Comment Functionality Comments are one of the most important aspects of blogging, and something that all bloggers appreciate. And yet, comment areas are a typically boring affair.

By making commenting a more enjoyable experience, you will encourage more commenters to return to your blog to check up on previous comments, and to leave new ones.

Use A Visual Text Editor

The default comments field is boring, and quite limited. It is possible to write your own HTML tags in the comment, but that’s a nuisance that you won’t do often. It’s usually easier to just leave out the formatting, isn’t it?

NicEdit is just 30kb in size, and gives a full featured text editor. Check out the comments field of this post to see it in action. It’s much easier to format a comment this way.

For anyone; NicEdit.

Let Users Edit Their Comments

We all make mistakes. Most of us like to correct those mistakes though. Give users the ability to do so, so they aren’t annoyed at their comment (At you!), and also so that you don’t have users making double and triple comments to fix those mistakes.

The Edit option is a necessity for code blogs in particular. Anyone who has ever written snippets of code into WordPress knows how many mistakes you (or it!) makes.

For WordPress users; AJAX Edit Comments.

Subscribe To Comments

It’s hard to keep track of all the comments you leave around the blogosphere. Subscribing to comments lets you keep track of the most important ones. At the very least, this is a good way of bringing people back to your blog.

For WordPress users; Subscribe to Comments.

Publish The Commenter’s Latest Headline

Being honest, we’ve all left comments hoping that someone will notice it and click back to our blogs. Why not encourage this with your readers?

CommentLuv tries to find the commenter’s RSS feed, and from that it will post their latest headline underneath their comment. Readers will see that their blog gets more exposure on your site, and they may take note of that.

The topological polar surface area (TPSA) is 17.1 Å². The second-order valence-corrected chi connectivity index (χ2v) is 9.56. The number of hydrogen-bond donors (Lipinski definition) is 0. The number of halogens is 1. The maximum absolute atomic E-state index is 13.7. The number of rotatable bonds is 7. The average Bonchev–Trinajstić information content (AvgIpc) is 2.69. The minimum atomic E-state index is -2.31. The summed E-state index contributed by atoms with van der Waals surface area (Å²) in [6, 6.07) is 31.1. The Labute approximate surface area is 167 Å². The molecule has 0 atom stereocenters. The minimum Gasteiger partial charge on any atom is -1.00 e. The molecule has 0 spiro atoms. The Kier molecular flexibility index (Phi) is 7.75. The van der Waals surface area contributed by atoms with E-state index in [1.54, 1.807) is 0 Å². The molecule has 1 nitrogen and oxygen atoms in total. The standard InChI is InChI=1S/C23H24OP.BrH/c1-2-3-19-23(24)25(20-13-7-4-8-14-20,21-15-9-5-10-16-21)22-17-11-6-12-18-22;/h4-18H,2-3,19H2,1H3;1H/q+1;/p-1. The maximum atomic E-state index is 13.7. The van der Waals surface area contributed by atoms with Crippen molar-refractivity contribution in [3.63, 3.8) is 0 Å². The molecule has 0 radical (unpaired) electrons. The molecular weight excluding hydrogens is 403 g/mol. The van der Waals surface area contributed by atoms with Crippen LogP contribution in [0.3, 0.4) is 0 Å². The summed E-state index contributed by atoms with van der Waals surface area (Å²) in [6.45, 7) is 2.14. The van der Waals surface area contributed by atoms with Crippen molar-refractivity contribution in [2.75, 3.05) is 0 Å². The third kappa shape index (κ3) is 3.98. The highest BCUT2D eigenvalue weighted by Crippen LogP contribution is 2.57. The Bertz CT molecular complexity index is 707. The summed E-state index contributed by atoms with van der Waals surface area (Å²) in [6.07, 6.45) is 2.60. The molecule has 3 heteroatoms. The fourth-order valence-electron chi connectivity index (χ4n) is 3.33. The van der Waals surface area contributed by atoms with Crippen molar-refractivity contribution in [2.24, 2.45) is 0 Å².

For WordPress users; Comment Luv.

Threaded Replies

When you get a large number of comments, it can be hard to keep individual conversations straight. Threaded comments let you leave replies directly underneath others, so conversations are much easier to have. A good conversation is one of the best ways to win a person over to your blog.

For WordPress users; Brian’s Threaded Comments.

Post Comments Via AJAX

When a user posts a comment, they’re more-or-less finished with that particular page. AJAX allows the comment to be posted without reloading. It saves the reader time, letting them head off to other pages on your blog before they get bored.

For WordPress users; Moojax Comment Posting.

List Recent Comments

A sidebar widget listing the latest comments on your blog can be a good way of showing that your blog is alive, but also that you take the time to interact with your readers (Try to get your own name there as often as possible!). A reader will always respond well to seeing a blogger take an interest in their readers.

For WordPress users; FreePress Recent Comments.

Offer Customised Clickable Smilies

I think smilies are under appreciated in the blogging world. They’re a fun way of showing your mood while you write, and they let you make a joke and show that what you said is actually a joke.

Or perhaps I just overuse them?

For WordPress users; WP-Grins.

DoFollow Back To Their Site

Stop worrying so much about Google. Your readers are more important. DoFollowing back to their site is not about the tiny amount of link juice they might get. It’s about showing that you appreciate their comment and their time.

Update: I don’t use NoFollow on this site anymore, but CommentLuv instead. See this post to find out why.

For WordPress users; NoFollow Free.

Add User Avatars

Amidst a long list of comments, a single comment can get lost quite easily. Avatars add distinction between individual comments, and it will make you smile when you start seeing faces you recognise. You might even consider having the image link back to their blog as well (Remember how the readers love that little touch of publicity?).

For WordPress users; MBLA.

As an inspiration to us all, have a look at regular commenter Pelf’s blog. She has 7 different comment enhancements installed! And you notice it.

What have you done for your blog’s comments, and what more could you do?

Here on Pro Blog Design, I’ve always had DoFollow and Subscribe to Comments, but only recently added the visual editor, AJAX comment editor and avatars. I’m thinking about adding threaded replies as well because I do respond to every comment. Would you prefer that?

NB – I’m a WordPress user, so WordPress plugins are the only ones I know off-hand. If anyone knows Blogger equivalents to those mentioned below, let me know and I’ll add the link. Sorry!

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